18:15 In Alexandria, a centre of Islamist politics, rival marches are taking place, according to Mahinour El-Masri, an activist and journalist on the ground.
Despite the Muslim Brotherhood's instructions to its supporters not to protest in solidarity with Morsi’s declaration, local Brotherhood members and Morsi supporters are protesting at El-Qaed Ibrahim Mosque.
Meanwhile, two marches are taking place in opposition to the president's declaration; one from Mansheya, which reportedly numbers in the tens of thousands, and a second march from Victoria Street.
Medhat El-Hadad, an official in the Muslim Brotherhood office in Alexandria, stated to official news agency MENA that the Brotherhood in Alexandria is going to participate in a huge rally to demonstrate the support for Morsi's decree.
“Everybody should know that Alexandria supports President Morsi,” he said.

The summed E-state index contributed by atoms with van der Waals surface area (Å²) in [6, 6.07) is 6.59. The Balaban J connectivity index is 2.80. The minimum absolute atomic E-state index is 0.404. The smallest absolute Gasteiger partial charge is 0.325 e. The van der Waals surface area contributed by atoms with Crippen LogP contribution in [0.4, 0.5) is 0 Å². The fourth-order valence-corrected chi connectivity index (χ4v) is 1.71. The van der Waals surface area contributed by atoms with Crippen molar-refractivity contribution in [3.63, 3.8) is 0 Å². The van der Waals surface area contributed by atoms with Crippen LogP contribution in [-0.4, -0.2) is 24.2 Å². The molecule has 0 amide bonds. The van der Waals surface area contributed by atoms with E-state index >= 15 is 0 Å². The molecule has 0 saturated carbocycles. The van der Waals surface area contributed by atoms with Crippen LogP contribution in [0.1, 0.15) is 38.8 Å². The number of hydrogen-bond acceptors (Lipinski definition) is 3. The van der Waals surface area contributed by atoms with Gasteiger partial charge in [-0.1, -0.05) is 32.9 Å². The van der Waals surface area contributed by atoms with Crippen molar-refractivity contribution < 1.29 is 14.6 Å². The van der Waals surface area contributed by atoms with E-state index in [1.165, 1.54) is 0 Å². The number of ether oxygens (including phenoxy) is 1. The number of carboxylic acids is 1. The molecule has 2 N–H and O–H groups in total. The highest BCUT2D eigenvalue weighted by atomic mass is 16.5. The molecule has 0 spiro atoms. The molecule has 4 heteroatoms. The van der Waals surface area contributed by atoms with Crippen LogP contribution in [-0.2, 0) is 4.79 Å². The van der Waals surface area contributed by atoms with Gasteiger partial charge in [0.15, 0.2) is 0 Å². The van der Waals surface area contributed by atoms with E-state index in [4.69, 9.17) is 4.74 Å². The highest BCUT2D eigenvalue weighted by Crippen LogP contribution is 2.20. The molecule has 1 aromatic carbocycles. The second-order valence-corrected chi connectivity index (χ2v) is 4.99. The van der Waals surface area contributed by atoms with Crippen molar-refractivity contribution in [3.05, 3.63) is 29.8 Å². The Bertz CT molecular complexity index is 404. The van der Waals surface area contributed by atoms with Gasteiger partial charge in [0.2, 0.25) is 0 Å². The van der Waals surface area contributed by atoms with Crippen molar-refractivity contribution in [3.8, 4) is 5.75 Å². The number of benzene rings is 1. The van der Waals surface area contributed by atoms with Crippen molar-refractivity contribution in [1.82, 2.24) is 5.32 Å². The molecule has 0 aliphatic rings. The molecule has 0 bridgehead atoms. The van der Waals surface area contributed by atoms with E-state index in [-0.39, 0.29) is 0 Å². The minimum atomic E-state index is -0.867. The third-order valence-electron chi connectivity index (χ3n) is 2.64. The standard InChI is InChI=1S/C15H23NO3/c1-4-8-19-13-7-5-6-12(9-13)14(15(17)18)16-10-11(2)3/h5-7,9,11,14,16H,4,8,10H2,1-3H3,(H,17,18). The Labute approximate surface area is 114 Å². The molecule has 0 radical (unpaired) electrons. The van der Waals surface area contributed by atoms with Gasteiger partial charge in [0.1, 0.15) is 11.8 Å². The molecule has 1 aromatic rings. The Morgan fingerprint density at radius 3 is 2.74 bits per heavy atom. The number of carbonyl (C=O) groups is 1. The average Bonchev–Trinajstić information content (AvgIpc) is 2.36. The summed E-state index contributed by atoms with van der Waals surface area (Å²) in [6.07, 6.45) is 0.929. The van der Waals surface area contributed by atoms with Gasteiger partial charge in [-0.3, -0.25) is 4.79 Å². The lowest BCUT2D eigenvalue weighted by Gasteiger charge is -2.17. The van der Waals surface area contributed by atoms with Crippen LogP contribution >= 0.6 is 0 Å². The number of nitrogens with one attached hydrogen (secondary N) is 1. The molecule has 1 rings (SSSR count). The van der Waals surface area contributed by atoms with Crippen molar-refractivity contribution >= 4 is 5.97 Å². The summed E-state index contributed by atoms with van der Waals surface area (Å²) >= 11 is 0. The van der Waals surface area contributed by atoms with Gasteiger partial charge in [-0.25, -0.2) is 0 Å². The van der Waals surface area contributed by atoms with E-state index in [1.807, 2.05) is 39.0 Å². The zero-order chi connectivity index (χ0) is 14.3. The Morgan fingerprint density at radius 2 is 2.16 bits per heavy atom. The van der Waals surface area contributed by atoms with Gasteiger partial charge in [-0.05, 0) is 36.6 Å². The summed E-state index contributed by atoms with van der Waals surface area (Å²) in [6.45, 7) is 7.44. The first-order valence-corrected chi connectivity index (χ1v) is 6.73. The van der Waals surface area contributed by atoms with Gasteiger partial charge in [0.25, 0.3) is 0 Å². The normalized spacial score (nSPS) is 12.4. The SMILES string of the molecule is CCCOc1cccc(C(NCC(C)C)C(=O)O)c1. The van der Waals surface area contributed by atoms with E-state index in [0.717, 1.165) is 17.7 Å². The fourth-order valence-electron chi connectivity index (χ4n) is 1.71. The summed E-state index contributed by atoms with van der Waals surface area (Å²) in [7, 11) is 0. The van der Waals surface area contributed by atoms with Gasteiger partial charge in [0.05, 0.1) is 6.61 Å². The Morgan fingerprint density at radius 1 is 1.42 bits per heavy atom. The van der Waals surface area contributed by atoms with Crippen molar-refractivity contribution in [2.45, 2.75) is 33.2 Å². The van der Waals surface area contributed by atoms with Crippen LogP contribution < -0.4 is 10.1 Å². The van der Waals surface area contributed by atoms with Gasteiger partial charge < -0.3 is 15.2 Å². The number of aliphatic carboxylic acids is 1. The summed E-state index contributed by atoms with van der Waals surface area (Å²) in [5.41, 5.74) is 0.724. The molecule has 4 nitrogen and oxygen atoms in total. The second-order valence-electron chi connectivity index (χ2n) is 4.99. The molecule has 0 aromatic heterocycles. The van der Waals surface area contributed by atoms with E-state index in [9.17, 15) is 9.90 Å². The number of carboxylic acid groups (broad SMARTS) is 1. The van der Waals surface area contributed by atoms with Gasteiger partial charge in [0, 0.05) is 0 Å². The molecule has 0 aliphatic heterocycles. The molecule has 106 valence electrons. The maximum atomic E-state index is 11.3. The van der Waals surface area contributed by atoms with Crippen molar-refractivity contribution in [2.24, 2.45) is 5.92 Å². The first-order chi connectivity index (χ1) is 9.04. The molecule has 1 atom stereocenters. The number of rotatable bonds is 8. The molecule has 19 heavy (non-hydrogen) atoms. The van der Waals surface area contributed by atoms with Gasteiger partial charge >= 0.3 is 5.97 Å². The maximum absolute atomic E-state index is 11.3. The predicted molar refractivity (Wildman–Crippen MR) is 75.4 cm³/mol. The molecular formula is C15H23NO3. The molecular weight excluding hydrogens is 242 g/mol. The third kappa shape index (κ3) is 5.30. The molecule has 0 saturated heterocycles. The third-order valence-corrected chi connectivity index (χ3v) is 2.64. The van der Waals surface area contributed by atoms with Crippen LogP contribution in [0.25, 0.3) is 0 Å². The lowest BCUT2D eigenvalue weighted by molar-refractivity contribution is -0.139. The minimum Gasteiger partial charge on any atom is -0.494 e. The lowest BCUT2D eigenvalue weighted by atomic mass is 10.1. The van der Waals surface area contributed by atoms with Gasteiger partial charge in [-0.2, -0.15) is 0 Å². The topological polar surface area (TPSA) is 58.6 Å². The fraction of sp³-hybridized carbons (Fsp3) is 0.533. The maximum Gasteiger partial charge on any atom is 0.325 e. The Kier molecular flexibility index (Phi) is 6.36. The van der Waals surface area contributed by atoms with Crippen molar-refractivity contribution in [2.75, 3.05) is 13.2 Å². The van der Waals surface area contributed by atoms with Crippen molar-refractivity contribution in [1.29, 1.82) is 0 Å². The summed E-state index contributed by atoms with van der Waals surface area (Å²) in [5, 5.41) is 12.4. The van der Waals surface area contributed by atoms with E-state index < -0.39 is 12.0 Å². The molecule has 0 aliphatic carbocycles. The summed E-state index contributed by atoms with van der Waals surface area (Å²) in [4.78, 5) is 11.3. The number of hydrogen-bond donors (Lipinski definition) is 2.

He also added that he held a meeting with Alexandria's security chiefs in order to secure the headquarters of the FJP, some of which were subject to attacks during protests at the weekend.
Official spokesperson of the military general Ahmed Mohamed Ali (Photo: Al-Ahram)
Former MP and co-founder of El-Adl Party Mostafa El-Naggar said on Twitter a few minutes ago:
"I demand the Muslim Brotherhood in Alexandria does not protest and protects their headquarters only, and that the Ministry of Interior do its job. The blood of all Egyptians is priceless."
18:05 Ahram Online’s Osman Sharnoubi reports that Tahrir Square is packed, with some rallies still to arrive.
The famous chant of “Sit-in until the regime falls,” is echoing in the square.
According to activist Leil Zahra, volunteers from the “End Sexual Harassment” group are in the square wearing pink arm bands, to counter any harassment issues.
Ahram Online's Sara El-Rashidi has been interviewing prominent lawyer at the Court of Cassation, Amir Salem, who is in Tahrir.
Salem argues that Morsi's recent declaration is unconstitutional, and in fact is an attempt by Morsi and the Brotherhood to create an Islamic caliphate. He bitterly criticises what he sees as an unacceptable attack on rule of law and on Egypt's judiciary, arguing that:
"No one, not even Mubarak, challenged the constitutional court and tried to spoil its reputation."